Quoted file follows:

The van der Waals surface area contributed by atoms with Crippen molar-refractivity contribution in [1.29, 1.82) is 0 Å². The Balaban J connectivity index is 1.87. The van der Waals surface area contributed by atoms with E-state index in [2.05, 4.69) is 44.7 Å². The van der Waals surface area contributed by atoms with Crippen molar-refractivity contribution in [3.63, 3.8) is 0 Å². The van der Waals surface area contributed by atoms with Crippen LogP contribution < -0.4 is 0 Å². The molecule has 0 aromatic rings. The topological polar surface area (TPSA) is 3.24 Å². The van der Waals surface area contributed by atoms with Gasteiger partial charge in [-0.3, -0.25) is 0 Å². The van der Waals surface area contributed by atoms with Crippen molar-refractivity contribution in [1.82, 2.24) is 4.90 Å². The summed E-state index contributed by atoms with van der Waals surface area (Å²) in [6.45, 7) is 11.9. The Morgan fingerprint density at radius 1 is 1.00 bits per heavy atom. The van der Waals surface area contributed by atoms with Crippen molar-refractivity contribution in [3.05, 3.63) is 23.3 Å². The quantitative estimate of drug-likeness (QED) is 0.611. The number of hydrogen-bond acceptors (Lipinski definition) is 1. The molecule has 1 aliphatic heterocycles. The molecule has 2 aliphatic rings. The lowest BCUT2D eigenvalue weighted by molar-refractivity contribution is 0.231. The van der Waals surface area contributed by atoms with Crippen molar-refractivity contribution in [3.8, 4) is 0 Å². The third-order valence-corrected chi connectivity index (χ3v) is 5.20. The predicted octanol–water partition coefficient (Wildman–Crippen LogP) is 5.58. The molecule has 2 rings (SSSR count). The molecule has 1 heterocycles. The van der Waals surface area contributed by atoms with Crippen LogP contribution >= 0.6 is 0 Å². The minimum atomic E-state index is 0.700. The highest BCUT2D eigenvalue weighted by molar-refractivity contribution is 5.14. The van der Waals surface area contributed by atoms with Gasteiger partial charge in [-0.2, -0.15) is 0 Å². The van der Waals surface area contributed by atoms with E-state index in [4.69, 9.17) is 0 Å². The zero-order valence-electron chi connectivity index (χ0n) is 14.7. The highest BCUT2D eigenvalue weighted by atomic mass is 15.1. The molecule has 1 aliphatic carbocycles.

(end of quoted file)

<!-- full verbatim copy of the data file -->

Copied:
The van der Waals surface area contributed by atoms with Crippen molar-refractivity contribution in [1.29, 1.82) is 0 Å². The Balaban J connectivity index is 1.87. The van der Waals surface area contributed by atoms with E-state index in [2.05, 4.69) is 44.7 Å². The van der Waals surface area contributed by atoms with Crippen molar-refractivity contribution in [3.63, 3.8) is 0 Å². The van der Waals surface area contributed by atoms with Crippen LogP contribution < -0.4 is 0 Å². The molecule has 0 aromatic rings. The topological polar surface area (TPSA) is 3.24 Å². The van der Waals surface area contributed by atoms with Gasteiger partial charge in [-0.3, -0.25) is 0 Å². The van der Waals surface area contributed by atoms with Crippen molar-refractivity contribution in [1.82, 2.24) is 4.90 Å². The summed E-state index contributed by atoms with van der Waals surface area (Å²) in [6.45, 7) is 11.9. The Morgan fingerprint density at radius 1 is 1.00 bits per heavy atom. The van der Waals surface area contributed by atoms with Crippen molar-refractivity contribution in [3.05, 3.63) is 23.3 Å². The quantitative estimate of drug-likeness (QED) is 0.611. The number of hydrogen-bond acceptors (Lipinski definition) is 1. The molecule has 1 aliphatic heterocycles. The molecule has 2 aliphatic rings. The lowest BCUT2D eigenvalue weighted by molar-refractivity contribution is 0.231. The van der Waals surface area contributed by atoms with Crippen molar-refractivity contribution in [3.8, 4) is 0 Å². The third-order valence-corrected chi connectivity index (χ3v) is 5.20. The predicted octanol–water partition coefficient (Wildman–Crippen LogP) is 5.58. The molecule has 2 rings (SSSR count). The molecule has 1 heterocycles. The van der Waals surface area contributed by atoms with Crippen LogP contribution >= 0.6 is 0 Å². The minimum atomic E-state index is 0.700. The highest BCUT2D eigenvalue weighted by molar-refractivity contribution is 5.14. The van der Waals surface area contributed by atoms with Gasteiger partial charge in [-0.2, -0.15) is 0 Å². The van der Waals surface area contributed by atoms with E-state index in [4.69, 9.17) is 0 Å². The zero-order valence-electron chi connectivity index (χ0n) is 14.7. The highest BCUT2D eigenvalue weighted by atomic mass is 15.1. The molecule has 1 aliphatic carbocycles.